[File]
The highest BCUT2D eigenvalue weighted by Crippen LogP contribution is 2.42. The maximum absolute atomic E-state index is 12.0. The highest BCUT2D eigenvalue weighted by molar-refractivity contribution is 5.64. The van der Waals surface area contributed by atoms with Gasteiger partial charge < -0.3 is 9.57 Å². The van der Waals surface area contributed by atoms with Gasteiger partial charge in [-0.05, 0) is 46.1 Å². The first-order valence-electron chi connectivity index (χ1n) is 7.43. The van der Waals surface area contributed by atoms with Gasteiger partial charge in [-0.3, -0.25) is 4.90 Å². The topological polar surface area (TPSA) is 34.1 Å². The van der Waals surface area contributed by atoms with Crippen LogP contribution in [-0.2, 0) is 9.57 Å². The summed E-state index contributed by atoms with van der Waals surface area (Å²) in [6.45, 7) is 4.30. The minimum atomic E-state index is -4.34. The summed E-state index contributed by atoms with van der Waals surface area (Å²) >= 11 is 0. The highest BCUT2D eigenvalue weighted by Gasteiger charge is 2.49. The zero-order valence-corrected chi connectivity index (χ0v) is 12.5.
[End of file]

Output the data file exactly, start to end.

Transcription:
The highest BCUT2D eigenvalue weighted by Crippen LogP contribution is 2.42. The maximum absolute atomic E-state index is 12.0. The highest BCUT2D eigenvalue weighted by molar-refractivity contribution is 5.64. The van der Waals surface area contributed by atoms with Gasteiger partial charge < -0.3 is 9.57 Å². The van der Waals surface area contributed by atoms with Gasteiger partial charge in [-0.05, 0) is 46.1 Å². The first-order valence-electron chi connectivity index (χ1n) is 7.43. The van der Waals surface area contributed by atoms with Gasteiger partial charge in [-0.3, -0.25) is 4.90 Å². The topological polar surface area (TPSA) is 34.1 Å². The van der Waals surface area contributed by atoms with Crippen LogP contribution in [-0.2, 0) is 9.57 Å². The summed E-state index contributed by atoms with van der Waals surface area (Å²) in [6.45, 7) is 4.30. The minimum atomic E-state index is -4.34. The summed E-state index contributed by atoms with van der Waals surface area (Å²) >= 11 is 0. The highest BCUT2D eigenvalue weighted by Gasteiger charge is 2.49. The zero-order valence-corrected chi connectivity index (χ0v) is 12.5.